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Redskins-Ravens: Ingredients For Victory


The crew breaks down the key players and matchups to keep an eye on during Sunday's Redskins-Ravens 2016 Week 5 showdown at M&T Bank Stadium in Baltimore.

"Redskins-Ravens: Ingredients For Victory" is presented by Papa John’s.

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KEEP JONES GOINGFor the first time since Week 2 of the 2015 season, Washington Redskins running back Rob Kelley topped the 100-yard rushing mark last Sunday against the Cleveland Browns, collecting 117 yards on 22 carries, punctuated by a one-yard touchdown run in the fourth quarter.


But Jones' recent success extends back to the second half of the Redskins' Week 3 victory over the New York Giants, when he ran for 61 yards on 13 carries.

Facing the No.1-overall defense in the NFL on Sunday against the Baltimore Ravens, Redskins offensive coordinator Sean McVay says it's going to take a "collective effort" to overcome the tall task that faces the running game.

 "It takes all 11. Starting with Kirk being able to make sure that we're in the right runs versus some looks that we want to be able to run the ball against, then the line being able to block it up – perimeter blocking, and then the back reading it out, and pressing it downhill," McVay said. "And I think that's what you've seen Matt do over the last couple of weeks, specifically like you mentioned the second half of the Giants game and then the entirety of the last game. So that's the key for him. I think being able to stay healthy, I think those other backs when we bring them in are a nice change of pace for him when he does have a bunch of work like that. So I've been really pleased with what he's done over the last game and a half and we're expecting the same from him on Sunday."

So far this season, the Ravens have allowed 320 rushing yards, although 85 of those came from Browns running back Isaiah Crowell on a Week 2 touchdown run.

"I think the key over the last couple of weeks, which is why we've been able to be a little bit more successful, a little bit more balanced on some of those early down and distances, is because we've been able to be efficient on first down, both running and throwing the football," McVay said. "And that's obviously a key for success for us and we want to be able to continue to do that."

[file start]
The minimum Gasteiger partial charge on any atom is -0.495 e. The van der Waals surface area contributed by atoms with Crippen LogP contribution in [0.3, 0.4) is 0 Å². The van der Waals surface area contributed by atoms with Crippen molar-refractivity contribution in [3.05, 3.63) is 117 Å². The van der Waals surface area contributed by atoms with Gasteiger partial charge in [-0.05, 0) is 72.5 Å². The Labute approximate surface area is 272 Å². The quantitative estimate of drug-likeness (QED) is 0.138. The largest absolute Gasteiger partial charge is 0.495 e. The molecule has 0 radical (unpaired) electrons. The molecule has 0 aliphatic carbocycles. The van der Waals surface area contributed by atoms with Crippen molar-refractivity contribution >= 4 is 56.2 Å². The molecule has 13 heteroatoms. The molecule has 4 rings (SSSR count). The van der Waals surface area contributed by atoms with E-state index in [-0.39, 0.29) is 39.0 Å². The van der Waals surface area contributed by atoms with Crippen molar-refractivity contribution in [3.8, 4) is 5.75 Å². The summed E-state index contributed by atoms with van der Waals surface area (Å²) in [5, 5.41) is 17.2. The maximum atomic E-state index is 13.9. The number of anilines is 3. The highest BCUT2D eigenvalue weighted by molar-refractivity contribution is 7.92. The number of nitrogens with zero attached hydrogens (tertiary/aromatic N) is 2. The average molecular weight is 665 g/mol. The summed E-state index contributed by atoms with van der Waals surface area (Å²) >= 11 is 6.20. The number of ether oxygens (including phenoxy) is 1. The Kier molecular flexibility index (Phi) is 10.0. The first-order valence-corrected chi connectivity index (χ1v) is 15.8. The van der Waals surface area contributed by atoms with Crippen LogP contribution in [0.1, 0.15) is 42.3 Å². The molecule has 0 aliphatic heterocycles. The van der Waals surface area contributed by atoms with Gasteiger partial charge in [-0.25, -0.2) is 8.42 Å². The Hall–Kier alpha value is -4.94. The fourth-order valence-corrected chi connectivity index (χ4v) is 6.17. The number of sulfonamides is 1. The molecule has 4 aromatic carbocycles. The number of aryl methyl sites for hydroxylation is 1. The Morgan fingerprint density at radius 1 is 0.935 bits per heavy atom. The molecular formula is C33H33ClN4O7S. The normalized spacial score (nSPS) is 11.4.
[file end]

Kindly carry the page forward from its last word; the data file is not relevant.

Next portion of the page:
(Stephen Czarda)


The Redskins are aware that they have struggled stopping opponents on third down. However, the extent to which Washington's defense has struggled in the situation is staggering. Opponents have converted 27-of-47 third-down plays against the Redskins this season – a 57.4 percent clip. That mark is currently worst in the league through the first quarter of the season. The next closest team is the Detroit Lions, which have allowed first downs on 47.1 percent of third-down plays.

There are multiple reasons as to why third down has been an issue, notably the run defense and tackling – two things that go hand in hand. In his press conference before Thursday's practice, defensive coordinator Joe Barry expressed the frustrations that he and the defense are currently going through.

"Third downs, we lost eight third downs," Barry said. "There were three third downs that we were off the field, but we missed tackles also on third down. And third downs, to jump into that, that's really talking about winning the one-on-one matchup. Whether it's being a pass rusher winning a one-on-one pass block, whether it being a (defensive back) or a linebacker winning the one-on-one coverage on third down… Winning that one-on-one, me as a player making a play against another player, whether it's an open field tackle, or, again, whether it's the ball in the air in one-on-one coverage, or it's a pass rusher simply rushing against an offensive lineman, whipping my man before the quarterback throws the ball, that's what tackling is all about and that's what third downs are all about – winning that matchup, winning that one-on-one matchup – and we have not consistently done that."

Barry addresses a ton there, which illustrates how much is going on during each play of an NFL game. Each one-on-one matchup is important and opposing teams have taken advantage when the Redskins haven't won certain matchups.

Stopping the run more effectively on early downs could also help. The Redskins have allowed the second-most yards per carry in the NFL this season, setting up shorter yardages to convert on third down. Linebacker and defensive captain Will Compton didn't mince words regarding the Redskins' run defense.